Liberal and Conservative

Guest Correspondence


The word “liberal” is central to the identity of New College of Florida, though perhaps not in the way you’d think. Florida law designates New College as “the residential liberal arts honors college of the State of Florida” (see Florida Statutes section 1004.32).

So, we’re proud of the word liberal, even as we are very aware from political debate the term “liberal” and its partner “conservative” mean different things to different people. With the mid-term elections closing as I write, it is illuminating to examine the origins of these terms.   

Sources point to the first use of “liberal” and “conservative” as shorthand for policy ideals of political parties by the Whigs and Tories in 1800s Great Britain. The origins of both words, though, are much older.

Liberal, as in liberal arts, comes from the Latin liberalis. Historians and classicists tell us that refers to the subjects that free men studied, such as reading and writing, logic and rhetoric, which gave them skills needed to be effective citizens. The root word, however, is liber, which means “free,” and it is also the root of “liberate.”

Thus, a liberal education is at the heart of being a free citizen, and ideally that liberal education will liberate students from what Socrates called “the unexamined life.” A liberal education encourages students to question old ideas in the hope of finding new, better ways. That is precisely how we view a New College education—more than anything else, it provides the ability to think critically, which is vital in any pursuit.

But students cannot develop new knowledge and those better ways unless they comprehend the body of knowledge developed by those who came before them. In other words, knowledge production requires knowledge.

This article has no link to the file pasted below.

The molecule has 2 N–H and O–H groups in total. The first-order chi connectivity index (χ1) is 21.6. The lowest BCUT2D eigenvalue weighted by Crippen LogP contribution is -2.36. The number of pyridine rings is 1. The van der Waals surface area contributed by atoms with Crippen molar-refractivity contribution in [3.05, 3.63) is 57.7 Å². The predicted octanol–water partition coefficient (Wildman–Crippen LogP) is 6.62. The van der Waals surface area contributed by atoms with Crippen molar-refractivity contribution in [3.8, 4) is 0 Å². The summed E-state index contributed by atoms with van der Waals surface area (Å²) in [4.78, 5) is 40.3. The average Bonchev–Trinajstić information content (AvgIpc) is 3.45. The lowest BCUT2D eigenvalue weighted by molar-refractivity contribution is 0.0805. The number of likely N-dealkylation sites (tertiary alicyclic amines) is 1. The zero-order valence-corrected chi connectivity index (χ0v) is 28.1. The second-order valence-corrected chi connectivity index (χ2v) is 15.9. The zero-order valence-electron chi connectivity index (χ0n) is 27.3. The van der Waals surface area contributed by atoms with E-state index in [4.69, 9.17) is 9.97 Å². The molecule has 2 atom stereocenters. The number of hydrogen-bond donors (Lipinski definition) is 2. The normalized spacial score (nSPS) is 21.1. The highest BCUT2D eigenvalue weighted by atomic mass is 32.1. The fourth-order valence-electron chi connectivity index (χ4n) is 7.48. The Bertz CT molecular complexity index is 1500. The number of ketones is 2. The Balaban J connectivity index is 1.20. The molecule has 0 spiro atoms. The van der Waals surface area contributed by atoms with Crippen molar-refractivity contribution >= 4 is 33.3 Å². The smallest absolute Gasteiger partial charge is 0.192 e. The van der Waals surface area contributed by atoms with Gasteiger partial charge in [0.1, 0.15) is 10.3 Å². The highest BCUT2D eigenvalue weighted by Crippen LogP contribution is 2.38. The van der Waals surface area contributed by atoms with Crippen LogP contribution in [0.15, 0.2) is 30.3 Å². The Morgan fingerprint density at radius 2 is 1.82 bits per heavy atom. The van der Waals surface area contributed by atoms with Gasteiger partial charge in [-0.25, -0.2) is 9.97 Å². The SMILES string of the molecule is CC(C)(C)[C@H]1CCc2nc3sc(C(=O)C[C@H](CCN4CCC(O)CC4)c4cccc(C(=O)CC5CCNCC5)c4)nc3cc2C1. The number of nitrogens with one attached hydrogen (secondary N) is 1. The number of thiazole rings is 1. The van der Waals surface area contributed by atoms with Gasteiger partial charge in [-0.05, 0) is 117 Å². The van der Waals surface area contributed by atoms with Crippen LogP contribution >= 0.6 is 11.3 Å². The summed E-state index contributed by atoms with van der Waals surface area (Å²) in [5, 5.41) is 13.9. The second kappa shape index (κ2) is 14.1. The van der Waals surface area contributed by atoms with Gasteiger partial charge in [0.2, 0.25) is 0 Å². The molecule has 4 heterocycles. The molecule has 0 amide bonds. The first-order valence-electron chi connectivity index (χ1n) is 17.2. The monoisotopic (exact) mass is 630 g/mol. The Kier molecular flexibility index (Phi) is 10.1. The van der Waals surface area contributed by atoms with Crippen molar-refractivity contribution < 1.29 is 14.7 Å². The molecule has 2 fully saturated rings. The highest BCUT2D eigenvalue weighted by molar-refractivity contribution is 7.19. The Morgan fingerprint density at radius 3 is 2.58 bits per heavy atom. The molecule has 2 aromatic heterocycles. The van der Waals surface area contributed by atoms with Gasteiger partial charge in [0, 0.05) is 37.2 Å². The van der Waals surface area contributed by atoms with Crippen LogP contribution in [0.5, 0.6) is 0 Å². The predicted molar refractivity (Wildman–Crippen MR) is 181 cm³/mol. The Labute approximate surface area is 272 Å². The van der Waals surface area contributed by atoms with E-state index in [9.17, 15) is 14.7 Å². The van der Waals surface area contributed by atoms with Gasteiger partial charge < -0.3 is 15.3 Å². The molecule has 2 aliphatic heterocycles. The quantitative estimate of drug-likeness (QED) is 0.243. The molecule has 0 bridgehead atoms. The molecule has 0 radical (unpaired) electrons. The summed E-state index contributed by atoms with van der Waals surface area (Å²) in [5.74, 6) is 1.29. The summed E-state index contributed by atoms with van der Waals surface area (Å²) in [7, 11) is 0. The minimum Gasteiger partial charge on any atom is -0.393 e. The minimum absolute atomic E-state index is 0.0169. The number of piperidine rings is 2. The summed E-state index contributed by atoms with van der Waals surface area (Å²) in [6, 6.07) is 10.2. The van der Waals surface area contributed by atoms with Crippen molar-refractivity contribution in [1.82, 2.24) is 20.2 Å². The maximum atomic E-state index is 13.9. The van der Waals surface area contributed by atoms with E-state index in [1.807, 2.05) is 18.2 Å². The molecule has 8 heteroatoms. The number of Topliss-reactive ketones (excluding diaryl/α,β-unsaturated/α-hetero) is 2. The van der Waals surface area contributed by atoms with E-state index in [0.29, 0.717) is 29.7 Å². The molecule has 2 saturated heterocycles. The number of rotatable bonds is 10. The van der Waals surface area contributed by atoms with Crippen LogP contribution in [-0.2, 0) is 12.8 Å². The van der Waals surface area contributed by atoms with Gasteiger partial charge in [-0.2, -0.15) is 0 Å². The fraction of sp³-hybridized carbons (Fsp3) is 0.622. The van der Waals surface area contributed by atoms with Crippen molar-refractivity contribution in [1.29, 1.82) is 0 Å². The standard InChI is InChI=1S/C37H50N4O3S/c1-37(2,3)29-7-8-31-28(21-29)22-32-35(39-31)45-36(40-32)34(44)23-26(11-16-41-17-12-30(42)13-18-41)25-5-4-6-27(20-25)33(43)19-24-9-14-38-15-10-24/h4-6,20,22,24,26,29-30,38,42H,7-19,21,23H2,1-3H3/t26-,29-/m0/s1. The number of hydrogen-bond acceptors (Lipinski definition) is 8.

That brings us to the word “conservative,” which, too, comes from Latin, the verb conservare, to preserve. The central purpose of the world’s institutions of higher learning, for a millennium, has been to preserve knowledge for the benefit of future generations. Without it, we would have no knowledge on which to build, and each generation would be starting anew.

So to advance what we know and can do in the world, education should combine the best of both liberal and conservative, under those definitions. At New College, undergraduate students study biochemistry and mathematics and psychology, but they also study ancient Greek and art history and philosophy. Master’s degree data science students study programming, machine learning and statistical modeling, but they also study ethics and decision-making to conserve and advance the common good.

At a time when the forum of politics places liberal and conservative in opposition, we should turn to these original meanings, and think of them instead as complementary. To succeed as scholars or as citizens, for the betterment of higher education or our republic, we need to conserve and respect the knowledge of the past, and then look beyond it and act freely, embracing new and better ways without fear or hesitation.

Dr. Donal O’Shea is president of New College of Florida.

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